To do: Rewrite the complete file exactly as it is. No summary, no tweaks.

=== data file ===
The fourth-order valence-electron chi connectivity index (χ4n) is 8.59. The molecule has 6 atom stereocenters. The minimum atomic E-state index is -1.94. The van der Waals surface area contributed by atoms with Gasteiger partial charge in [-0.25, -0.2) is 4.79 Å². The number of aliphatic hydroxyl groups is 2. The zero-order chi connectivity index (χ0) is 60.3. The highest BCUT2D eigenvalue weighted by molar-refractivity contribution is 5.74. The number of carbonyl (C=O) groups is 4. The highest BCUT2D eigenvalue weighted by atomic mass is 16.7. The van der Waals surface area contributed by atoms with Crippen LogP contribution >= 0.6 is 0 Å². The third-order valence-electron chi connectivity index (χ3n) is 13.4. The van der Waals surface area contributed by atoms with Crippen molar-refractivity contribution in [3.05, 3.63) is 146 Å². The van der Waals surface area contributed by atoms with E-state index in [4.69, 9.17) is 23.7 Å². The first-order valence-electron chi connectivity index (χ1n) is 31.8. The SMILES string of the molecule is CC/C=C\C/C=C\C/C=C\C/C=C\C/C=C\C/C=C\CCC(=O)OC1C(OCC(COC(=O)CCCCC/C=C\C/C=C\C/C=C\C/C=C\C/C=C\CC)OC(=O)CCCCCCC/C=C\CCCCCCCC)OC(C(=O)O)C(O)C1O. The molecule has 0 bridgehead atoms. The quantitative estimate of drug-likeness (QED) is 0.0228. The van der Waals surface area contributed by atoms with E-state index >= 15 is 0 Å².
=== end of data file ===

The fourth-order valence-electron chi connectivity index (χ4n) is 8.59. The molecule has 6 atom stereocenters. The minimum atomic E-state index is -1.94. The van der Waals surface area contributed by atoms with Gasteiger partial charge in [-0.25, -0.2) is 4.79 Å². The number of aliphatic hydroxyl groups is 2. The zero-order chi connectivity index (χ0) is 60.3. The highest BCUT2D eigenvalue weighted by molar-refractivity contribution is 5.74. The number of carbonyl (C=O) groups is 4. The highest BCUT2D eigenvalue weighted by atomic mass is 16.7. The van der Waals surface area contributed by atoms with Crippen LogP contribution >= 0.6 is 0 Å². The third-order valence-electron chi connectivity index (χ3n) is 13.4. The van der Waals surface area contributed by atoms with Crippen molar-refractivity contribution in [3.05, 3.63) is 146 Å². The van der Waals surface area contributed by atoms with E-state index in [4.69, 9.17) is 23.7 Å². The first-order valence-electron chi connectivity index (χ1n) is 31.8. The SMILES string of the molecule is CC/C=C\C/C=C\C/C=C\C/C=C\C/C=C\C/C=C\CCC(=O)OC1C(OCC(COC(=O)CCCCC/C=C\C/C=C\C/C=C\C/C=C\C/C=C\CC)OC(=O)CCCCCCC/C=C\CCCCCCCC)OC(C(=O)O)C(O)C1O. The molecule has 0 bridgehead atoms. The quantitative estimate of drug-likeness (QED) is 0.0228. The van der Waals surface area contributed by atoms with E-state index >= 15 is 0 Å².